### 10.9.7  Mutually Recursive Functions

Normally the Mythryl compiler processes the lines of each input file in reading order, left-to-right, top-to-bottom. Text as yet unseen has no effect upon the meaning of a statement. This semantics is a good match to what the human reader does, thus enhancing readability, and also supports interactive use by allowing Mythryl to evaluate expressions one by one as they are entered, rather than needing to see the entire input file before any output can be generated.

However, this semantics does not suffice for mutually recursive functions; somehow the compiler must be told that the first function in a mutually recursive set refers to as-yet unseen functions coming up, and thus that the compiler must postpone analysis until the complete set of mutually recursive functions has been read.

To do this Mythryl uses the reserved word also: Instead of closing the first mutually recursive function with a semicolon, it is connected to the next mutually recursive function with also.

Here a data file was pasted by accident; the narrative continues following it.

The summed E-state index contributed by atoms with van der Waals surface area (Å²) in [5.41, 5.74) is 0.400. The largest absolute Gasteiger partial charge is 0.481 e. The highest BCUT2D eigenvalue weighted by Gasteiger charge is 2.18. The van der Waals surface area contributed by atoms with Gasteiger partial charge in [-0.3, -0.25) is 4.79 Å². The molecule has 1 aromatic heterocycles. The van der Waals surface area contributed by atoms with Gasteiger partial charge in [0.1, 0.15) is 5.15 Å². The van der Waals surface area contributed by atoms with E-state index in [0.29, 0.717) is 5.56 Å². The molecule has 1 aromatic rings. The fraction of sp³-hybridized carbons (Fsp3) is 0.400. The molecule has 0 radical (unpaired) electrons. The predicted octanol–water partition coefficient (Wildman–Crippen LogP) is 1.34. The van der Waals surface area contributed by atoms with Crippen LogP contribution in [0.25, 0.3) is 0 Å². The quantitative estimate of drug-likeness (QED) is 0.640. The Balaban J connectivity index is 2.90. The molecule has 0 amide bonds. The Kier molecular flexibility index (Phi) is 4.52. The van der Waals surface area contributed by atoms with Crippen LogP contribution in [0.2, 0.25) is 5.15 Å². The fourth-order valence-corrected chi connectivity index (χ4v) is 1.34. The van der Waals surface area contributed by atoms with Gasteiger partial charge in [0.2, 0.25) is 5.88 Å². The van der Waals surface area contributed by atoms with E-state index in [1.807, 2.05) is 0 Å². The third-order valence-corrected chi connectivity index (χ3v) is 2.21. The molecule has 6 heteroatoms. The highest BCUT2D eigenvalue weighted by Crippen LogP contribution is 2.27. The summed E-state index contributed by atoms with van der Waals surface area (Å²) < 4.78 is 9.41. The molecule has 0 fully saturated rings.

As a simple contrived example, suppose that we wish to compute whether a list is of even or odd length using mutually recursive functions. A simpler way to do this would be to just use the existing list::length function and test the low bit of the result:

```    linux\$ cat my-script
#!/usr/bin/mythryl

fun list_length_is_odd  some_list
=
((list::length some_list) & 1) == 1;

printf "list_length_is_odd [1, 2] = %s\n"    (list_length_is_odd [1, 2]    ?? "TRUE" :: "FALSE");
printf "list_length_is_odd [1, 2, 3] = %s\n" (list_length_is_odd [1, 2, 3] ?? "TRUE" :: "FALSE");

linux\$ ./my-script
list_length_is_odd [1, 2] = FALSE
list_length_is_odd [1, 2, 3] = TRUE
```

But we want to do it the hard way:

```    linux\$ cat my-script
#!/usr/bin/mythryl

fun list_length_is_odd  some_list
=
even_helper some_list
where
fun even_helper []          => FALSE;
even_helper (a ! rest)  =>  odd_helper rest;
end

also
fun  odd_helper []          => TRUE;
odd_helper (a ! rest)  => even_helper rest;
end;
end;

printf "list_length_is_odd [1, 2] = %s\n"    (list_length_is_odd [1, 2]    ?? "TRUE" :: "FALSE");
printf "list_length_is_odd [1, 2, 3] = %s\n" (list_length_is_odd [1, 2, 3] ?? "TRUE" :: "FALSE");

linux\$ ./my-script
list_length_is_odd [1, 2] = FALSE
list_length_is_odd [1, 2, 3] = TRUE
```

Here our two mutually recursive helper functions even_helper and odd_helper remember whether we have currently seen an even or odd number of nodes in the list, according to which is currently executing, and respectively return FALSE or TRUE when the end of the list is reached.

To signal the mutual recursion, even_helper lacks a terminal semicolon, instead being linked to odd_helper by the also reserved word.